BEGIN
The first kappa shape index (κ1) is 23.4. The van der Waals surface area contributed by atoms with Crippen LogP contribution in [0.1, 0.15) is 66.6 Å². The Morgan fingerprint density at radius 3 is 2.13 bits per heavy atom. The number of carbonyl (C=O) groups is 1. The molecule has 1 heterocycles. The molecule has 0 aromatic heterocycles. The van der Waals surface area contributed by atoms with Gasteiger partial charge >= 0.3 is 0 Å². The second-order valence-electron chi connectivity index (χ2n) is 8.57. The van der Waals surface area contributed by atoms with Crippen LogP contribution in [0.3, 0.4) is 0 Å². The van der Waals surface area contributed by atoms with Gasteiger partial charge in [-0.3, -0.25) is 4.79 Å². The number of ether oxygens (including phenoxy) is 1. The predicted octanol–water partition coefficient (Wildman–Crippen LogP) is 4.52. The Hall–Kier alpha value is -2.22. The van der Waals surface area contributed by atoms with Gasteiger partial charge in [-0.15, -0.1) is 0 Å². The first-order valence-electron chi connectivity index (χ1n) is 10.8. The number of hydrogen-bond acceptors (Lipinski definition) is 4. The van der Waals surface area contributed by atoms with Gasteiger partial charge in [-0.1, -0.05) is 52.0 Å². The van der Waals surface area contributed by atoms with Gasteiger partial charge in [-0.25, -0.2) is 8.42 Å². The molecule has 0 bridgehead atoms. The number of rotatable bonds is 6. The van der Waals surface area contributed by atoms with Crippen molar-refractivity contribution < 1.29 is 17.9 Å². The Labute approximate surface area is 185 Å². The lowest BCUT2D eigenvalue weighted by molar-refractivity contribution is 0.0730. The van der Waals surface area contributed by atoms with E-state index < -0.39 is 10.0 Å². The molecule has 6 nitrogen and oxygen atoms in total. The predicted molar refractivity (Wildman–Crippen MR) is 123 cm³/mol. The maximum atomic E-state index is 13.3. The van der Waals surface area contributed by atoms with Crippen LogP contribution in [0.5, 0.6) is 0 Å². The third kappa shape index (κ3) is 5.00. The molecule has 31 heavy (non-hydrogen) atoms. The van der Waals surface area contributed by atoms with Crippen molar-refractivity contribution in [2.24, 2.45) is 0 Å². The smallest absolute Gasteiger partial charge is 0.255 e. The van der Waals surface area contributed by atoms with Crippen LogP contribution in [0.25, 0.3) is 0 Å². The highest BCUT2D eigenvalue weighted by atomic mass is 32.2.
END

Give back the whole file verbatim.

The first kappa shape index (κ1) is 23.4. The van der Waals surface area contributed by atoms with Crippen LogP contribution in [0.1, 0.15) is 66.6 Å². The Morgan fingerprint density at radius 3 is 2.13 bits per heavy atom. The number of carbonyl (C=O) groups is 1. The molecule has 1 heterocycles. The molecule has 0 aromatic heterocycles. The van der Waals surface area contributed by atoms with Gasteiger partial charge >= 0.3 is 0 Å². The second-order valence-electron chi connectivity index (χ2n) is 8.57. The van der Waals surface area contributed by atoms with Crippen LogP contribution in [0.3, 0.4) is 0 Å². The van der Waals surface area contributed by atoms with Gasteiger partial charge in [-0.3, -0.25) is 4.79 Å². The number of ether oxygens (including phenoxy) is 1. The predicted octanol–water partition coefficient (Wildman–Crippen LogP) is 4.52. The Hall–Kier alpha value is -2.22. The van der Waals surface area contributed by atoms with Gasteiger partial charge in [-0.15, -0.1) is 0 Å². The first-order valence-electron chi connectivity index (χ1n) is 10.8. The number of hydrogen-bond acceptors (Lipinski definition) is 4. The van der Waals surface area contributed by atoms with Gasteiger partial charge in [-0.1, -0.05) is 52.0 Å². The van der Waals surface area contributed by atoms with Gasteiger partial charge in [-0.25, -0.2) is 8.42 Å². The molecule has 0 bridgehead atoms. The number of rotatable bonds is 6. The van der Waals surface area contributed by atoms with Crippen molar-refractivity contribution < 1.29 is 17.9 Å². The Labute approximate surface area is 185 Å². The lowest BCUT2D eigenvalue weighted by molar-refractivity contribution is 0.0730. The van der Waals surface area contributed by atoms with E-state index < -0.39 is 10.0 Å². The molecule has 6 nitrogen and oxygen atoms in total. The predicted molar refractivity (Wildman–Crippen MR) is 123 cm³/mol. The maximum atomic E-state index is 13.3. The van der Waals surface area contributed by atoms with Crippen LogP contribution in [0.5, 0.6) is 0 Å². The third kappa shape index (κ3) is 5.00. The molecule has 31 heavy (non-hydrogen) atoms. The van der Waals surface area contributed by atoms with Crippen molar-refractivity contribution in [2.24, 2.45) is 0 Å². The smallest absolute Gasteiger partial charge is 0.255 e. The van der Waals surface area contributed by atoms with Crippen LogP contribution in [0.25, 0.3) is 0 Å². The highest BCUT2D eigenvalue weighted by atomic mass is 32.2.